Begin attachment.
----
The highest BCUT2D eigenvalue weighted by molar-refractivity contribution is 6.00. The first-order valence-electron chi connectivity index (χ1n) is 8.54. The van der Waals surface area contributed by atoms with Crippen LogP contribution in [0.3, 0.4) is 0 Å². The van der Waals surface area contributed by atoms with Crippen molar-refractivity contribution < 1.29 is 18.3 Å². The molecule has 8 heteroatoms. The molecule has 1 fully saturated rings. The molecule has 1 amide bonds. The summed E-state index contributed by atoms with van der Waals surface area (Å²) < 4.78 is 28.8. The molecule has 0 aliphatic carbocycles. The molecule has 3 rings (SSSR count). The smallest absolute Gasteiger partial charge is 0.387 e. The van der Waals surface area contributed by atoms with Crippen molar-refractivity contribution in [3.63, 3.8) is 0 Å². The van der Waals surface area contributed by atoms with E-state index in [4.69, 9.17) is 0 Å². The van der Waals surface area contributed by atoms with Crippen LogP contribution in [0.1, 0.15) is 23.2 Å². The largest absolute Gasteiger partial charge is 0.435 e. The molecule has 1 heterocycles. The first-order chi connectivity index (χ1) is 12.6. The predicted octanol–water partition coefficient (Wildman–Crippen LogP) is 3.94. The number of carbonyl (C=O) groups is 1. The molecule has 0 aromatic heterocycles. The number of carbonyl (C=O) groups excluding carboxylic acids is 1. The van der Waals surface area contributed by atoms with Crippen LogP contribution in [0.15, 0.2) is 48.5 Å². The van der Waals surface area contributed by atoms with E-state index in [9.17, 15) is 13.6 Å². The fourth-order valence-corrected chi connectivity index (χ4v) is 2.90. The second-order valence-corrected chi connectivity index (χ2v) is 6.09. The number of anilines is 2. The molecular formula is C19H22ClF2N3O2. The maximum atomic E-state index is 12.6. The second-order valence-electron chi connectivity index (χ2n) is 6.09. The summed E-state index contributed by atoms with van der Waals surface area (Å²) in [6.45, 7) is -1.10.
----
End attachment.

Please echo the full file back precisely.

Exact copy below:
The highest BCUT2D eigenvalue weighted by molar-refractivity contribution is 6.00. The first-order valence-electron chi connectivity index (χ1n) is 8.54. The van der Waals surface area contributed by atoms with Crippen LogP contribution in [0.3, 0.4) is 0 Å². The van der Waals surface area contributed by atoms with Crippen molar-refractivity contribution < 1.29 is 18.3 Å². The molecule has 8 heteroatoms. The molecule has 1 fully saturated rings. The molecule has 1 amide bonds. The summed E-state index contributed by atoms with van der Waals surface area (Å²) < 4.78 is 28.8. The molecule has 0 aliphatic carbocycles. The molecule has 3 rings (SSSR count). The smallest absolute Gasteiger partial charge is 0.387 e. The van der Waals surface area contributed by atoms with Crippen molar-refractivity contribution in [3.63, 3.8) is 0 Å². The van der Waals surface area contributed by atoms with E-state index in [4.69, 9.17) is 0 Å². The van der Waals surface area contributed by atoms with Crippen LogP contribution in [0.1, 0.15) is 23.2 Å². The largest absolute Gasteiger partial charge is 0.435 e. The molecule has 1 heterocycles. The first-order chi connectivity index (χ1) is 12.6. The predicted octanol–water partition coefficient (Wildman–Crippen LogP) is 3.94. The number of carbonyl (C=O) groups is 1. The molecule has 0 aromatic heterocycles. The number of carbonyl (C=O) groups excluding carboxylic acids is 1. The van der Waals surface area contributed by atoms with Crippen LogP contribution in [0.15, 0.2) is 48.5 Å². The van der Waals surface area contributed by atoms with E-state index in [9.17, 15) is 13.6 Å². The fourth-order valence-corrected chi connectivity index (χ4v) is 2.90. The second-order valence-corrected chi connectivity index (χ2v) is 6.09. The number of anilines is 2. The molecular formula is C19H22ClF2N3O2. The maximum atomic E-state index is 12.6. The second-order valence-electron chi connectivity index (χ2n) is 6.09. The summed E-state index contributed by atoms with van der Waals surface area (Å²) in [6.45, 7) is -1.10.